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Nazi Noir Ventures To Havana In 'Dead Rise Not'

Maybe it's different with you, but when I go on vacation, I always schlep all the high-class books I've fantasized about getting to -- you know, that award-winning doorstop about Stalinism -- and then wind up reading some thriller I grabbed at the airport. This silly method led to real discovery just once, back in the early '90s. On my way to the beach, I picked up Philip Kerr's Berlin Noir, a trilogy about a private detective, Bernie Gunther, during the Nazi years. I spent days glued to my deck chair.

Kerr went on to write other novels on other themes, but none felt nearly as inspired. Maybe he thought so himself, because four years ago, he brought back Bernie Gunther in The One from the Other, a story set near Dachau during the American occupation of Germany. Since then, he's gone on to write two more thrillers that carry Bernie's saga to the New World. The new one, If the Dead Rise Not, is a terrific story that flips from 1934 Berlin to 1954 Havana.

As the action begins, Bernie is working as the house detective at the Hotel Adlon, a real-life Berlin institution that was the "Grand Hotel" in that Greta Garbo movie. It should be an easy gig, but things turn tricky when Bernie is confronted with two dead bodies -- one a businessman, the other a Jewish boxer. Before he knows it, he's caught up in a byzantine plot linking American gangsters, corrupt Nazis and Hitler's plans for the 1936 Olympics.

Being a private eye and not, say, a critic, Bernie inevitably gets involved with a woman too beautiful and classy for him. Here it's hard-drinking Noreen Charalambides, who is clearly a riff on Nora Charles from The Thin Man -- she even has an alcoholic husband named Nick. Noreen's a Jewish-American journalist in Berlin to expose Nazi anti-Semitism. She and Bernie quickly wind up in bed, although Noreen never quite adjusts to the fact that, like every upstanding member of the private detectives union, he makes wisecracks about everything. "I'm worried that if I don't make jokes," Bernie tells her, "then someone will mistake me for a Nazi."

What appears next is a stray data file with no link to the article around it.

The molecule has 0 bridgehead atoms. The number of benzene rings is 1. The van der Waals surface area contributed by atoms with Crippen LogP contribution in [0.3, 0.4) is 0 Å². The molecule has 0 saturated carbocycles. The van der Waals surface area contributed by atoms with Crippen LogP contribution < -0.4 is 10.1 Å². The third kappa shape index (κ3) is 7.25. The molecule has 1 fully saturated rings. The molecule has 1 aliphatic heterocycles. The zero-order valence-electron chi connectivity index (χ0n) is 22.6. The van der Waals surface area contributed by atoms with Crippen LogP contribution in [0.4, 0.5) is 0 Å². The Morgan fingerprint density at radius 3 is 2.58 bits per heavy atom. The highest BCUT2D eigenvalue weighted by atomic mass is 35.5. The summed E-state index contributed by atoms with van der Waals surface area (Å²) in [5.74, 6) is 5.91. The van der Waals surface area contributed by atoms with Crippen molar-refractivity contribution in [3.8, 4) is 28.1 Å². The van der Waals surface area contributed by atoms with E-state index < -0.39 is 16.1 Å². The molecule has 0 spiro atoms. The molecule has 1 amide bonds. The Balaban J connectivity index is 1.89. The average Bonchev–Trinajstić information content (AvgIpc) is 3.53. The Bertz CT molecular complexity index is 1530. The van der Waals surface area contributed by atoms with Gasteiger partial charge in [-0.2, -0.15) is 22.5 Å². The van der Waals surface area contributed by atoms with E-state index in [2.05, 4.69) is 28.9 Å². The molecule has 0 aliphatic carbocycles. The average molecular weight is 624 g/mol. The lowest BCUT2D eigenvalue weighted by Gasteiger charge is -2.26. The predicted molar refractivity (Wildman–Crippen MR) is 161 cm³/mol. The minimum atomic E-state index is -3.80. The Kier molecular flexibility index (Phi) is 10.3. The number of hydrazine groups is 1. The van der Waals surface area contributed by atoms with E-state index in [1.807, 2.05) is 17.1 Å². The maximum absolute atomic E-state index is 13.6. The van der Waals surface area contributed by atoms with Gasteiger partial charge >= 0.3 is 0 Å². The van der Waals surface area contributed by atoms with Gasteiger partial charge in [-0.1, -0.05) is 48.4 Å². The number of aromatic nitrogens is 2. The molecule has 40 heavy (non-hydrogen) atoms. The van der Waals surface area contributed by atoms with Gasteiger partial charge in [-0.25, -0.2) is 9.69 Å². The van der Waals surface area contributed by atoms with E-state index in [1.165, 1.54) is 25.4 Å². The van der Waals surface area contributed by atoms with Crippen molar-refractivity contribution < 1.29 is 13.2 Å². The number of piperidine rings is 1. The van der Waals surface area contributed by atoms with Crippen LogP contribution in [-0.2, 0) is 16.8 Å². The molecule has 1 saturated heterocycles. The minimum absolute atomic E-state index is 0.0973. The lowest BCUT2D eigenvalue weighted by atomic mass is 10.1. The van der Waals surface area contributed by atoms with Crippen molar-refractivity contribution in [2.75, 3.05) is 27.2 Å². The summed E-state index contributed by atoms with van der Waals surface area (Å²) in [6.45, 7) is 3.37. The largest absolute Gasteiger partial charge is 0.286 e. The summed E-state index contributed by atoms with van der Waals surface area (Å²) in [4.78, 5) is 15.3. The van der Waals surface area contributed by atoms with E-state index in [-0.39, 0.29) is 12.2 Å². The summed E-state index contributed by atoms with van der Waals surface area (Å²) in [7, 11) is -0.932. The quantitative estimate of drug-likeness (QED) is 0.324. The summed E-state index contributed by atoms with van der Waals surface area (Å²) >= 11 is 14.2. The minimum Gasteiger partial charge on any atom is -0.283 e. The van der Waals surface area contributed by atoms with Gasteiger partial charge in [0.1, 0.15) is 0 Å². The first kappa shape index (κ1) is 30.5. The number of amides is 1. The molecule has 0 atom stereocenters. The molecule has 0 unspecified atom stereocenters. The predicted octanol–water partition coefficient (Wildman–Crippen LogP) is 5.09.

Part of the allure of these novels is that Bernie is such an interesting creation, a Chandleresque knight errant caught in insane historical surroundings. Bernie walks down streets so mean that nobody can stay alive and remain truly clean. He's constantly forced to work for people he detests, from Gestapo boss Reinhard Heydrich to CIA men busy whitewashing the records of anti-communist war criminals. Bernie carries the guilt of having to do terrible things.

Of course, with its trademark blend of madness and murder, the Nazi era makes a compelling backdrop for any thriller, but Kerr doesn't belabor the obvious. He gives you the texture of Hitler's Berlin and takes you inside events that are often forgotten. If the Dead Rise Not reminds us that the U.S. team only attended the Berlin Olympics because U.S. Olympic Committee Chairman Avery Brundage visited Germany and claimed to find no discrimination against Jews. Which is like going to the American South in the '30s and finding no discrimination against blacks -- except that the U.S. government wasn't planning a genocide.

If book buyers never seem to get tired of the Hitler era, Kerr is clearly eager to venture into new historical territory. His previous novel found Bernie riding with Adolf Eichmann on the boat to Buenos Aires and meeting with Juan Peron. This new one carries his Latin American adventure even further when Bernie turns up in Batista's Cuba, which is both a mob-run playground for pleasure-seeking Yanquis and a dictatorship that, while mild next to Hitler's, is plenty bad. The murders that took place in 1934 Berlin have their ultimate payoff in Havana 20 years later.

What happened in Nazi Germany didn't end with Hitler's fall. It sent shock waves through the next decades, and what's great about this series is the way that Kerr has expanded his vision beyond the conventional crime novel. Bernie isn't one of those detectives who gets to solve crimes and put things right. Instead, he just tries to behave decently in a world where the serial killers run governments and history itself may be the biggest crime of all.

John Powers is film critic for Vogue and

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John Powers is the pop culture and critic-at-large on NPR's Fresh Air with Terry Gross. He previously served for six years as the film critic.